KERSEY, Colo. -- It took less than a year for what looked like an enormous large black hole to be filled with blue sparkling water.
Here’s to the 70 Ranch Reservoir, which as of this week now holds close to 5,550 acre-feet of water.
The reservoir is the brainchild of Bob Lembke, president of the Weld Adams Water Development Authority, or WAWDA.
I’ve always said that we don’t have a water shortage problem in Colorado, we have a water storage problem,” Lembke said. “With this reservoir, we can store water for those times and seasons when we need to sustain agriculture and our communities."
The grand opening for the reservoir on May 15, 2019 attracted business leaders, lawmakers, farmers and water experts
The reservoir, located in Weld County near the South Platte River and Lembke’s 70 Ranch, took three years to build.
More than 3 million cubic yards of dirt were removed and the pit was lined with 7 million square feet of a synthetic material. Before that lining could go down, the weeds needed to be destroyed. But nobody would want to use a herbicide on a water project so a line of 30 workers walked, handpicked and smoothed the ground.
“This is truly a visionary project,” said Rep. Lori Saine, R-Firestone, who at the grand opening helped turn the wheel that allowed the first water to trickle into the reservoir.
“So few people nowadays think a lot about the generations ahead of us. We’re already behind in our water needs. So this is one of projects that will help fill that water gap not only for agriculture but also for our towns and our cities,” she said at the time.
A month later, Water Education Colorado visited the reservoir as part of its tour of the South Platte River basin. WAWDA's project manager, Drew Damiano, explained the importance of the reservoir to lawmakers, lobbyists and reporters on the tour.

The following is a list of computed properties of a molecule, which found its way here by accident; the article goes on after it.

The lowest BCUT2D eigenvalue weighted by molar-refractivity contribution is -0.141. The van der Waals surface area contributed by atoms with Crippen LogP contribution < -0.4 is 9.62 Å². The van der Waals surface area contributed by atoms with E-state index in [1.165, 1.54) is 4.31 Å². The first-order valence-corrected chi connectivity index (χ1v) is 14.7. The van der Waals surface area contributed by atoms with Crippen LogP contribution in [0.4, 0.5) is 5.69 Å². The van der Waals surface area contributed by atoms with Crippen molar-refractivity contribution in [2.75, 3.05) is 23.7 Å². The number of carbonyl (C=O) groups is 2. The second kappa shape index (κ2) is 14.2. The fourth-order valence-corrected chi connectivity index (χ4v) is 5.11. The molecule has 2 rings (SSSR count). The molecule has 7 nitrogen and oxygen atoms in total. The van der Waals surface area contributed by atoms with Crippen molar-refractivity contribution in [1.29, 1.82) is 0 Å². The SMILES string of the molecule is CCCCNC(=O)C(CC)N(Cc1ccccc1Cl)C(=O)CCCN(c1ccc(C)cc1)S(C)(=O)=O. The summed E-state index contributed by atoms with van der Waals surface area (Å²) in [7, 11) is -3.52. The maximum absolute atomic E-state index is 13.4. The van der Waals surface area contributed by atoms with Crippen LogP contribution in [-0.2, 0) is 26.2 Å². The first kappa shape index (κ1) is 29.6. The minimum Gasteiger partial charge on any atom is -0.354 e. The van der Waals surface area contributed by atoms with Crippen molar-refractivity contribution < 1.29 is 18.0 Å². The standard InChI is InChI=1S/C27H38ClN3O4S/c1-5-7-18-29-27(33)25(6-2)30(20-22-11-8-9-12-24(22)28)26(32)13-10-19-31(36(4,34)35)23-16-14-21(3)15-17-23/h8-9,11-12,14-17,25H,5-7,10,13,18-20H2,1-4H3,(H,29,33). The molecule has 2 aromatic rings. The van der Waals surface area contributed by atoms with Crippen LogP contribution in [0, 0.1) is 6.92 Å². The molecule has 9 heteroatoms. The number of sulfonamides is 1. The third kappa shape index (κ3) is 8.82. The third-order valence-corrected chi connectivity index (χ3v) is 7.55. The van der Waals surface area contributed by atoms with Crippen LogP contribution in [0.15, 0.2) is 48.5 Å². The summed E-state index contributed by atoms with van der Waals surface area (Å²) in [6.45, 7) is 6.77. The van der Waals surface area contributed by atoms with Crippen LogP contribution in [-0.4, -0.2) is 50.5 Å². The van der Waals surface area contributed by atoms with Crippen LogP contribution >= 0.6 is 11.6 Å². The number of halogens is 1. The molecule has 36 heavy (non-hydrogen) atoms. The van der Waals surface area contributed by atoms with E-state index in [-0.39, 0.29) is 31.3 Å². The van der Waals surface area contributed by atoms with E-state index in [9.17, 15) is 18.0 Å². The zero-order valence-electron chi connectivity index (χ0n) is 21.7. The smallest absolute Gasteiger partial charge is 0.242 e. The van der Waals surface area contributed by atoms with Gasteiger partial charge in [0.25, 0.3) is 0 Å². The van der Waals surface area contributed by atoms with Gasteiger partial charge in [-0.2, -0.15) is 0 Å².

“Our water system in Colorado is very complicated,” he said. “What we’ve done here is acquire certain water rights throughout the entire region. We store that water here or other vessels that we have. We utilize the infrastructure to have the water in the right place at the right time.”
It used to be that federal and state government paid for huge water projects in the West, but environmental concerns and lawsuits delayed projects. That led to private construction.
Weld Adams Water Development Authority officials thought it might take two to five years to fill the reservoir, but a wet fall and springs moved up the timetable. That was of interest to state Treasurer Dave Young, a Greeley Democrat, who attended the grand opening. He looks at the financial health of the state, and said he is concerned about a recent report by the American Society of Civil Engineers. Colorado didn't fare well, including in areas such as drinking water and dams.
"We should utilize what we've learned on this project," Young said today. "The technologies used at the reservoir are ones that we should think about with projects for the rest of the state."